It seems like I may need to grow a third hand to use it...



    You'll be able to buy that as an optional extra for just $9999
  • Reply 3 of 29
    I'd be happy with a double-sized Touch with a USB port and 64gb of storage.
  • Reply 4 of 29
    Wow. That's pretty intense. The gestures look quite complex, and seem to be dynamic based on which app you're using. That's gonna be quite a learning curve! Bring it on!



    Jimzip
  • Reply 5 of 29
    If only I hadn't played with firecrackers as a kid, I wouldn't keep changing the volume when I click on a different file!
  • Reply 6 of 29
    Looks destined for obscurity, same as Palm's "Graffiti" handwriting recognition software.



    This will not catch on. Voice recognition has a better chance than this.
  • Reply 7 of 29
    man, just because they filed this doesn't necessarily mean that they're gonna use it. plus, it was registered over a year ago. i'm sure it has been refined somewhat since then.
  • Reply 8 of 29
    foo2foo2 Posts: 1,077member
    Filed on January 31, 2007, and published less than 13 months later without a patent being awarded yet, Apple apparently wanted this technology visible to the public before the end of the standard 18-month quiet period the US PTO provides. Perhaps we'll see products based on it very soon.
  • Reply 9 of 29
    Hard to believe we used to have just one mouse button...
  • Reply 10 of 29
    Quote:
    Originally Posted by Trisagion View Post


    Hard to believe we used to have just one mouse button...



    Hard to believe we still do.



    (Not counting the mighty mouse... all our laptops still only have one button)
  • Reply 11 of 29
    i still use the single click mouse.. with the mighty mouse i always accidentally right click or make expose come up, so i just turn it off. really pointless to use mighty mouse for me..



    i always have my left hand on the keyboard for shortcuts, so moving over to control to *right click* is a simple task.. plus if you've ever used photoshop's polygonal line selection tool and gotten half way around an object and then accidentally clicked off of it, that's frustrating.
  • Reply 12 of 29
    didn't see this one coming.



    hahaha.
  • Reply 13 of 29
    Gesturing is completely different with Apple products and operating systems than with Microsoft based products. Having said that, Microsoft is demonstrating, on a much larger scale, their 'Microsoft Surface' technology.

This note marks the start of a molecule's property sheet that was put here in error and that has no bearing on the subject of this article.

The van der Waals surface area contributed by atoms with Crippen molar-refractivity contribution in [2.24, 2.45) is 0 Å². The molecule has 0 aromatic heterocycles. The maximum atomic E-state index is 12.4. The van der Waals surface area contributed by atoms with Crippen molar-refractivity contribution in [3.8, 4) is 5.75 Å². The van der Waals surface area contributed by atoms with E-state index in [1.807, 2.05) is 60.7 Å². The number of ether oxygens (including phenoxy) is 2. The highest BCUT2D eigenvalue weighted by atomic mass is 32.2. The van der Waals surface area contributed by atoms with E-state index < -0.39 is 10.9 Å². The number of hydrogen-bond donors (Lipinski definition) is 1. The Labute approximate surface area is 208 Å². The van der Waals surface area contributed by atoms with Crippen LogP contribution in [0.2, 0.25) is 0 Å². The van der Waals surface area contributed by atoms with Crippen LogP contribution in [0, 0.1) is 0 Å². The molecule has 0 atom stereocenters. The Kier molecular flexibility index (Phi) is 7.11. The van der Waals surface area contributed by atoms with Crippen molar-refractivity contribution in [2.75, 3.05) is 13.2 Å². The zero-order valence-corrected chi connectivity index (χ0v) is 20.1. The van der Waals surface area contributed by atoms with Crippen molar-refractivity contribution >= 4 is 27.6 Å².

First set of customers are casino groups and those who make products for the gaming/casino industry.



    http://www.pcmag.com/article2/0,1895,2138251,00.asp



    I much prefer using a mouse, but since I saw, and have now tried out basic 'gesturing' with the MacBook Air, I'm now going to wait for the imminent release of refreshed MacBook Pros. To me it could eliminate the use of a mouse altogether.



    YipYipYipee
  • Reply 14 of 29
    irelandireland Posts: 17,547member
    The fools over in the Engadget comments think context menus are better than gestures, therefore we don't need gestures. Good one guys.



    Try zooming in, or going to the next photo with a context menu. The usual predictable, response from nerds who can't bear change. These are the same people who hate on the iPhone, and the PS3 for no good reasons.



    Keep in mind though, theses are trackpad gestures, the Mac touch tablet will be a lot easier - i.e. you'll flick to the next photo with one finger, if you want [you won't need to use three].
  • Reply 15 of 29
    here is my multi million dollar concept:





    -time to put the apple mouse as a full surface touch pad!
  • Reply 16 of 29
    Quote:
    Originally Posted by SpamSandwich View Post


    Looks destined for obscurity, same as Palm's "Graffiti" handwriting recognition software.



    This will not catch on..



    I love 2 finger scrolling on my MBP - it's VERY natural, quick and easy.



    If Apple does things gradually it has a chance. eg:

    1) 3 finger movements. If I read correctly, if we put 3 fingers on the touch pad and move around it moves the whole current window around the screen.

    2) cut/copy/paste. People want it on the iPhone, it has to be done somehow.

    Slowly added capabilities (and geniuses to help explain them) can work.